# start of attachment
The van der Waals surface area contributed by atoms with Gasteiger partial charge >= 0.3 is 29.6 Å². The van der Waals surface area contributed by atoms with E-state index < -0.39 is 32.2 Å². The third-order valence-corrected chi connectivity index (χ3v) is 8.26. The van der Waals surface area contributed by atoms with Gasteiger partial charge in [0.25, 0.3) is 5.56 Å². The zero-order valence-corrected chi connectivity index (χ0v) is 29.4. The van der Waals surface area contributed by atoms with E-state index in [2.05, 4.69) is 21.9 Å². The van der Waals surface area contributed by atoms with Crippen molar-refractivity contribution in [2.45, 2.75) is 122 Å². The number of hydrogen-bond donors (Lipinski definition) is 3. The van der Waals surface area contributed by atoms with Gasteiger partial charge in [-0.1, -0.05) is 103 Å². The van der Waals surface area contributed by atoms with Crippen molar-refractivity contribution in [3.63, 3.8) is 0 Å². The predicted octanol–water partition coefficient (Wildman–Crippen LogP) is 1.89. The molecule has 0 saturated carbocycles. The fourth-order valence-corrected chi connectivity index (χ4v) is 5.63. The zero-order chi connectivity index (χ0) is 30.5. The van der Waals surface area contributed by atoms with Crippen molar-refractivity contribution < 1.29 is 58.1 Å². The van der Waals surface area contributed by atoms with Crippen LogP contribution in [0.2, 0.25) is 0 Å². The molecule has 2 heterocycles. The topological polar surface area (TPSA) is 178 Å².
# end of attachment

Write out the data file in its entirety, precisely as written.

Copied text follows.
The van der Waals surface area contributed by atoms with Gasteiger partial charge >= 0.3 is 29.6 Å². The van der Waals surface area contributed by atoms with E-state index < -0.39 is 32.2 Å². The third-order valence-corrected chi connectivity index (χ3v) is 8.26. The van der Waals surface area contributed by atoms with Gasteiger partial charge in [0.25, 0.3) is 5.56 Å². The zero-order valence-corrected chi connectivity index (χ0v) is 29.4. The van der Waals surface area contributed by atoms with E-state index in [2.05, 4.69) is 21.9 Å². The van der Waals surface area contributed by atoms with Crippen molar-refractivity contribution in [2.45, 2.75) is 122 Å². The number of hydrogen-bond donors (Lipinski definition) is 3. The van der Waals surface area contributed by atoms with Gasteiger partial charge in [-0.1, -0.05) is 103 Å². The van der Waals surface area contributed by atoms with Crippen molar-refractivity contribution in [3.63, 3.8) is 0 Å². The predicted octanol–water partition coefficient (Wildman–Crippen LogP) is 1.89. The molecule has 0 saturated carbocycles. The fourth-order valence-corrected chi connectivity index (χ4v) is 5.63. The zero-order chi connectivity index (χ0) is 30.5. The van der Waals surface area contributed by atoms with Crippen molar-refractivity contribution < 1.29 is 58.1 Å². The van der Waals surface area contributed by atoms with Crippen LogP contribution in [0.2, 0.25) is 0 Å². The molecule has 2 heterocycles. The topological polar surface area (TPSA) is 178 Å².